#WeBelong, Day 6 of 7

A Friday on Grady wards

Him: "How is 1PM for rounds on our new patients?"
Me: "That works."

Your head whipped up from the computer when we said that.

Him: "Cool." *standing up and turning to the team* "Okay, peeps. Go get some lunch. See you at 1."
Everyone stood up to go and began filing out of the team room. Except you. You stayed put and began punching a text into your phone.

Me: "You packed your lunch?"
You: "Umm. . . actually, yeah."
Me: "Wow, you're far more organized than I was as an intern."

I began to make my way to the door.

Me: "See you at 1."
You: "Okay."

Your mouth turned upward in a forced smile. The screen on your phone lit up with a text.

Me: "You okay?"
You: "Me? Oh. Yeah."
Me: "Okey doke."

I decided not to probe.
As I rode the elevator down to the cafeteria, I felt my phone buzz in my pocket.

"Dr. M, do you have a minute?"

It was you. Instead of responding, I pushed the button to return to our team room instead of getting off. As suspected, you were still there holding your phone.
You startled when I walked back in.

Me: "I decided to just come on back. What's up?"

You paused for a beat and then spoke.

You: "Um. . .I was just wondering. Is it possible for us to maybe round at 2 instead of 1? Or even like 1:30 or so?"
Me: "Uhhh... I guess."
I remembered how much I hated when my attending usurped my plans as a resident.

Me: "If it's okay with our resident it's okay with me."


Me: "Did you need more time to prepare? Because it doesn't have to be perfect. We can tackle everything together."

You: "You know what? That's okay. 1 is fine."

You offered a bright smile to reassure me. Then held a thumbs up.

Me: "I'm not against rounding at 2, you know." *furrowing brow* "Do you mind telling me what's up?"

You drew in drag of air and began to speak.
You: "Umm. . .yeah. So, a group of Muslim residents meet up on Fridays at one for prayer. So, I was trying to go but it's cool."

I froze.

Me: "Dude. Of course we can push back to 2."

I took out my phone to text the team but paused to look back at you.
Me: "Wait. Is this, like, a new thing?"
You: "What?"
Me: "The Friday prayer thing."
You: *laughing* "I mean it's pretty ancient for Islam. But as for us residents, it's been going for a while."

I sifted my brain to wonder who else on my team missed this.

Me: "Shoot. Now I'm kicking myself for never knowing this. I appreciate you speaking up."
You: "I mean, everybody has different levels of observance, you know? So not every Muslim resident would feel the same about this."

I nodded. And that was it.

From then on, I created a space for that option. Which opened my eyes to the other observances that I'd never considered.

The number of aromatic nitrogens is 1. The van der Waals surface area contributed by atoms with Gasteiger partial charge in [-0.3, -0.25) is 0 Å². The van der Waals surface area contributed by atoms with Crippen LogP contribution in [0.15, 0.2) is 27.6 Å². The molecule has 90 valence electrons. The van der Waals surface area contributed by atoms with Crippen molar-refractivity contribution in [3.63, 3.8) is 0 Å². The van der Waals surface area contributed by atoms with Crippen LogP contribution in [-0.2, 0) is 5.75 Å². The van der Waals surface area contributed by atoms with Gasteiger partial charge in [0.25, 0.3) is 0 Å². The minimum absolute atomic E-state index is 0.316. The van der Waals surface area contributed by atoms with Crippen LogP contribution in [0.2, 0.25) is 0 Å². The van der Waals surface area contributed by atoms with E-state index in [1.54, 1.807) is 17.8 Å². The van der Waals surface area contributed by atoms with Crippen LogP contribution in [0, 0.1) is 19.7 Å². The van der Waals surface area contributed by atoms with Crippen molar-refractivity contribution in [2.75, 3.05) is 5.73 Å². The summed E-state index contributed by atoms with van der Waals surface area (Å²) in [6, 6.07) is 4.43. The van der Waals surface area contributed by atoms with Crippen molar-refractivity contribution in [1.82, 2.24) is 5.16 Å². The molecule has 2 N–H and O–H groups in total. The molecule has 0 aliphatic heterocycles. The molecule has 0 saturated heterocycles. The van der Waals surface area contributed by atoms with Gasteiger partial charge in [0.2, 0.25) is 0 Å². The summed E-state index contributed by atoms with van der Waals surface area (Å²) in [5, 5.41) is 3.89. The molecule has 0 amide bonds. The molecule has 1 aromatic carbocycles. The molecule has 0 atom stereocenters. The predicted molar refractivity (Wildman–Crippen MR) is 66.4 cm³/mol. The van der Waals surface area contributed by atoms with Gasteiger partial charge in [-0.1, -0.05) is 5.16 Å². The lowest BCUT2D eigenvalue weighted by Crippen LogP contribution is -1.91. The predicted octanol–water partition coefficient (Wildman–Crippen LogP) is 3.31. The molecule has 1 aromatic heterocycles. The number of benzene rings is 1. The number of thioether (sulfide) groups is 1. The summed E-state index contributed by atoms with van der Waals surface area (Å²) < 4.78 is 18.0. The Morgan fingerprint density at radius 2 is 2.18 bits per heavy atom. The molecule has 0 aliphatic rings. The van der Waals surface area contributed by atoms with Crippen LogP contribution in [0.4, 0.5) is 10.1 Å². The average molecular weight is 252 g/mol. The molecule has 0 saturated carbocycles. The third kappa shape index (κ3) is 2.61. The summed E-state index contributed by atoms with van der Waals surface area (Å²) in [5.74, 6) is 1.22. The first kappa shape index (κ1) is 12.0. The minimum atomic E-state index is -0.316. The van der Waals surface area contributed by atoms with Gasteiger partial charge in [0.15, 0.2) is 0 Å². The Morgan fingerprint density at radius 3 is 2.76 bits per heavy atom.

You weren't the last resident who wanted that time preserved. But you were the first one to tell me without me asking.

There is so much that others people and forces them to say "never mind" because they're in the minority.

But that really shouldn't be, you know?

I'm grateful for your honesty.
I'm grateful for your example.

Now. If only you could get me to pack my lunch.😂

#WeBelong 💛

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Jul 10
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Hospital ward, circa 1998

*knocking on the wall*

Me: “Hello. . . Um, are you. , .”

I reconciled your name on my note card. You looked up at me with an inexplicable expression.

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Your eyes narrowed in suspicion. And I bristled.
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My team looked puzzled.

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The patient and I exchanged glances. Then we exploded in laughter. So did the nurse who was flushing his IV.
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I considered myself one of the ones who knew. Knew what to say and what things weren’t cool.


I spoke your pronouns with my whole chest. Bent over backwards to prove that I was one of the good ones. And, for the most part, you seemed appreciative.
I felt like I was affirming you. And modeling all the the things that should be modeled.

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I could feel things getting weird. You shifted on your feet and stared at a spot on the floor. That’s how I knew.

Then someone said something that made you look up.

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I stared at her trying to look cool. Although cool is not what I felt.

Her: “You know where the Red Zone is, right?”
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She must’ve read my mind.

Her: “Don’t worry. There’s only 2 zones. I’ll be right down. Just go do the H&P and start the work up while I finish up here.”
She stomped her feet back into her clogs and walked off.

I turned her words over in my head:

“Do the H&P” — okay, that I could manage. But that other part? That’s what scared me to death:

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I wiped my face with my palm and bit my lip.

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I narrowed my eyes.
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Like, your physical exam fit the story. And part of your lab tests and imaging aligned with the leading diagnosis. But then there was this other part of your blood work that threw a curveball.


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The ICU fell silent. A heavy cloak of sorrow pressed down on the room.


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All hell broke loose.

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